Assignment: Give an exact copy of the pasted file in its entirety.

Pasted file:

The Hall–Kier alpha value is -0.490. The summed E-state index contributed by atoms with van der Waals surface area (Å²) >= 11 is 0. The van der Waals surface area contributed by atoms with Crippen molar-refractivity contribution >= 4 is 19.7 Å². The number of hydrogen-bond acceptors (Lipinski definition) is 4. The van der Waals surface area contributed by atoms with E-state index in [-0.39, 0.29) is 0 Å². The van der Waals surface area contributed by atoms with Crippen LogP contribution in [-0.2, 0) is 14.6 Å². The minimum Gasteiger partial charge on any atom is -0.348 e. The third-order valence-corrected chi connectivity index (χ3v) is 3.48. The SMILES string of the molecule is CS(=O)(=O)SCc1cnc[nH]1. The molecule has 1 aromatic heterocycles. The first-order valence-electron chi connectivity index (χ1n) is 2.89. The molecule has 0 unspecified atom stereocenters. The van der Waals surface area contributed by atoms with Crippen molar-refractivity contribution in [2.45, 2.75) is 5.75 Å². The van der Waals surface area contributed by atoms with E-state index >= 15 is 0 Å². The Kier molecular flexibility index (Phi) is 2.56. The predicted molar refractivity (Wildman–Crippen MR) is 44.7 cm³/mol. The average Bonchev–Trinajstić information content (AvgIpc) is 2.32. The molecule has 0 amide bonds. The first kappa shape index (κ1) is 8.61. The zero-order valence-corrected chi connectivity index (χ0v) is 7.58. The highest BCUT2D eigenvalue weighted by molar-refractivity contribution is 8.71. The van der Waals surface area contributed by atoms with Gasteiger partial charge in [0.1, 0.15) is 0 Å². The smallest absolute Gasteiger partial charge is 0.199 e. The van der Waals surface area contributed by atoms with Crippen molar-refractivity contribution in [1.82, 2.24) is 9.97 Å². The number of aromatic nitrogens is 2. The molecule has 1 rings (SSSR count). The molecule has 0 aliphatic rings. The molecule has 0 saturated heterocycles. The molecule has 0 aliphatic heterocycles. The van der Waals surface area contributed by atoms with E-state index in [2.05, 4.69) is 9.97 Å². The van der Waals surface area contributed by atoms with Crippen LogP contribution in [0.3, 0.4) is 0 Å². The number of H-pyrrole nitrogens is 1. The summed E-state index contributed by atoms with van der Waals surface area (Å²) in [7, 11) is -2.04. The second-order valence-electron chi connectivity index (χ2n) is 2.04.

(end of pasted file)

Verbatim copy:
The Hall–Kier alpha value is -0.490. The summed E-state index contributed by atoms with van der Waals surface area (Å²) >= 11 is 0. The van der Waals surface area contributed by atoms with Crippen molar-refractivity contribution >= 4 is 19.7 Å². The number of hydrogen-bond acceptors (Lipinski definition) is 4. The van der Waals surface area contributed by atoms with E-state index in [-0.39, 0.29) is 0 Å². The van der Waals surface area contributed by atoms with Crippen LogP contribution in [-0.2, 0) is 14.6 Å². The minimum Gasteiger partial charge on any atom is -0.348 e. The third-order valence-corrected chi connectivity index (χ3v) is 3.48. The SMILES string of the molecule is CS(=O)(=O)SCc1cnc[nH]1. The molecule has 1 aromatic heterocycles. The first-order valence-electron chi connectivity index (χ1n) is 2.89. The molecule has 0 unspecified atom stereocenters. The van der Waals surface area contributed by atoms with Crippen molar-refractivity contribution in [2.45, 2.75) is 5.75 Å². The van der Waals surface area contributed by atoms with E-state index >= 15 is 0 Å². The Kier molecular flexibility index (Phi) is 2.56. The predicted molar refractivity (Wildman–Crippen MR) is 44.7 cm³/mol. The average Bonchev–Trinajstić information content (AvgIpc) is 2.32. The molecule has 0 amide bonds. The first kappa shape index (κ1) is 8.61. The zero-order valence-corrected chi connectivity index (χ0v) is 7.58. The highest BCUT2D eigenvalue weighted by molar-refractivity contribution is 8.71. The van der Waals surface area contributed by atoms with Gasteiger partial charge in [0.1, 0.15) is 0 Å². The smallest absolute Gasteiger partial charge is 0.199 e. The van der Waals surface area contributed by atoms with Crippen molar-refractivity contribution in [1.82, 2.24) is 9.97 Å². The number of aromatic nitrogens is 2. The molecule has 1 rings (SSSR count). The molecule has 0 aliphatic rings. The molecule has 0 saturated heterocycles. The molecule has 0 aliphatic heterocycles. The van der Waals surface area contributed by atoms with E-state index in [2.05, 4.69) is 9.97 Å². The van der Waals surface area contributed by atoms with Crippen LogP contribution in [0.3, 0.4) is 0 Å². The number of H-pyrrole nitrogens is 1. The summed E-state index contributed by atoms with van der Waals surface area (Å²) in [7, 11) is -2.04. The second-order valence-electron chi connectivity index (χ2n) is 2.04.